America's Top 10 Green Cohousing Developments

Looking to live in a community of like-minded eco-warriors? Check out our picks for the best of the best nationwide.

| January/February 2009

  • Casa Verde offers an eco-savvy take on the classic American neighborhood.
    Photo by Mary Lynne Ashley
  • Perfect for families, Heartwood Cohousing has kid-friendly bike trails, a game room and farm animals.
    Photo Courtesy Heartwood Cohousing
  • All of the homes at Cobb Hill have domestic solar hot water and an abundance of south-facing windows.
    Photo by Peter Allison

Cohousing residents actively participate in their neighborhoods’ design, maintenance and operation. They often share common meals, recreation areas and gardens. Though most cohousing developments are environmentally conscious, these eco-friendly communities scored highest on our list of green criteria. Their communities include alternative energy solutions, recycled flooring and cellulose insulation, Energy Star appliances, community solar ovens and efficient lighting.

1. Heartwood Cohousing
Bayfield, Colorado
In rural southwest Colorado, 75 residents share common facilities and more than 250 acres.
■ Common area includes guest rooms, laundry and exercise rooms, library, game room, kitchen and dining room.
■ Solar-powered pump and gravity-fed water system move irrigation water to landscaping around homes.
■ Residents grow food and raise animals.
■ Two natural gas wells
■ All community and private homes are Energy Star-qualified.
■ Straw-bale workshop uses sustainable lumber.
■ Pathways and roads increase water permeability.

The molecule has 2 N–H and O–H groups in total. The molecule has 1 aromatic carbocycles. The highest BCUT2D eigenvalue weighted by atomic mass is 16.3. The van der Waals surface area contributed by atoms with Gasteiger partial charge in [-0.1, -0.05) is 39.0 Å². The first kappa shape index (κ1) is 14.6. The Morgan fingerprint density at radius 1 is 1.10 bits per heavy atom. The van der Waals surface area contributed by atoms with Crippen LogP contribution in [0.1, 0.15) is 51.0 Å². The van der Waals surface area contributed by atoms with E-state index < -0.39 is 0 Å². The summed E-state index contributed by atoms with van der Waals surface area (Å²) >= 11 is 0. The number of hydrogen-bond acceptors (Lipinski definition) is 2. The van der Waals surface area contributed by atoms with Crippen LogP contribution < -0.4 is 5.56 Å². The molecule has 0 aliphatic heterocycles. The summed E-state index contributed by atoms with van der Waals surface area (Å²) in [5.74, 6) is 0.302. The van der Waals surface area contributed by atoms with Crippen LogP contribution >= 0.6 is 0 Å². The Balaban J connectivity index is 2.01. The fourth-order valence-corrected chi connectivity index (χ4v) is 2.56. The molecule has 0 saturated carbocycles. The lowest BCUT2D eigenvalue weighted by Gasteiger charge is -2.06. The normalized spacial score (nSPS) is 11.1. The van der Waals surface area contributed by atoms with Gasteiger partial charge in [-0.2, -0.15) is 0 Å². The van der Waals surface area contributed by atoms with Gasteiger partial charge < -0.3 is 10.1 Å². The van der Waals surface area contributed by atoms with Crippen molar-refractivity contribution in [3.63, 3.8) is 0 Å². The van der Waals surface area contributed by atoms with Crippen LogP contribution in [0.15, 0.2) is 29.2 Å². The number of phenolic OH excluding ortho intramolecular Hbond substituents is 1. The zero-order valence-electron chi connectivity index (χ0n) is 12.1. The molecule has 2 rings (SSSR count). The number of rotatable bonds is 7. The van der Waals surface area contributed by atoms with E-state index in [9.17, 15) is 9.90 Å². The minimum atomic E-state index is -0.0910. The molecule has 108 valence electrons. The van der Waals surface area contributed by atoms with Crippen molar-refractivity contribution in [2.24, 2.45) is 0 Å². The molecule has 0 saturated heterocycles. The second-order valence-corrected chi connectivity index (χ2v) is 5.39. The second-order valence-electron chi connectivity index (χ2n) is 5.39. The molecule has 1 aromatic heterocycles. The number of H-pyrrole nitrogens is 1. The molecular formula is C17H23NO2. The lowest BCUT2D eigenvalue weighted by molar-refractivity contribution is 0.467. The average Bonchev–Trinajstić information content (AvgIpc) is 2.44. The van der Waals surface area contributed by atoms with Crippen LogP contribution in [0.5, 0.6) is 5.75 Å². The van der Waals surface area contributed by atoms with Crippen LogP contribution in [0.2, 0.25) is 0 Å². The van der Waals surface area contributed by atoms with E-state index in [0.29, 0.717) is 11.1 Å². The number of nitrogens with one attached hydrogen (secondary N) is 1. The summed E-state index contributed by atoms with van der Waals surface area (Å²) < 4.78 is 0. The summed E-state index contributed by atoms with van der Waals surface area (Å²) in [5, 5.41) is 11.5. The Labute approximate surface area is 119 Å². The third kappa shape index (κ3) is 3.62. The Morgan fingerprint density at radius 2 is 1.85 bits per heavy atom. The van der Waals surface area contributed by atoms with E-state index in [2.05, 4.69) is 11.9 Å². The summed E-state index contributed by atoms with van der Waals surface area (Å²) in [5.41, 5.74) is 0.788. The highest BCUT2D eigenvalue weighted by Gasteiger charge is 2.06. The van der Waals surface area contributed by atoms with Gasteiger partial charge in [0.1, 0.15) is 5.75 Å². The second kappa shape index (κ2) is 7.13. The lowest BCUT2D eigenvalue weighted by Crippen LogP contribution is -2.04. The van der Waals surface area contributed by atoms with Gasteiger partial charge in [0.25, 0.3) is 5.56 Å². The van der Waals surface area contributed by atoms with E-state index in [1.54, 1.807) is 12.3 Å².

2. Metro Cohousing at Culver Way
St. Louis, Missouri
Community developers are restoring three commercial buildings to create 40 condominium units and shared spaces.
■ Powered with solar energy and methane generated onsite
■ Common facilities and homes use ground-source heat pumps.
■ Rooftop gardens filter and slow runoff and reduce bills.
■ All buyers receive 25-year property tax abatement.
■ Panel system made from Structural Concrete Insulated Panels (SCIPs) for walls, floors and ceilings

3. Milagro Cohousing
Tucson, Arizona
Twenty-eight homes are clustered to save more than three-fourths of the Sonoran Desert land as a nature preserve.
■ Common house includes kitchen, meeting room, library, playroom, storage rooms and laundry facilities.
■ Powered by roof-mounted solar panels
■ Passive solar design with adobe walls and concrete floors
■ Roofs collect rainwater for basins or storage cisterns.
■ Permeable parking lot and driveways
■ Community solar oven



4. Casa Verde
Colorado Springs, Colorado
Within walking distance of schools, hospitals and parks, the community houses a coffee shop and an arts center.
■ Site of former rose greenhouses required soil cleanup
■ Energy Star-qualified
■ All south-facing roofs have hookups for solar panels
■ Recycling program, garden and common house including dining room, kitchen, playroom, laundry facilities and patio
■ Recycled cellulose wet-blown insulation
■ Recycled-content flooring, exterior decking and carpet

5. Nubanusit Neighborhood & Farm
Peterborough, New Hampshire
Located on 70 acres along the Nubanusit River, this 29-home
community conserves farm fields, riverfront and woodlands.
■ LEED Platinum certification
■ Central pellet boiler plant uses locally produced biomass fuel to provide heat and hot water.
■ Low-toxicity building materials and fresh-air ventilation system with heat recovery
■ Two-thirds of homes on site of abandoned hotel
■ Stormwater treatment uses grassy swales and rain gardens.



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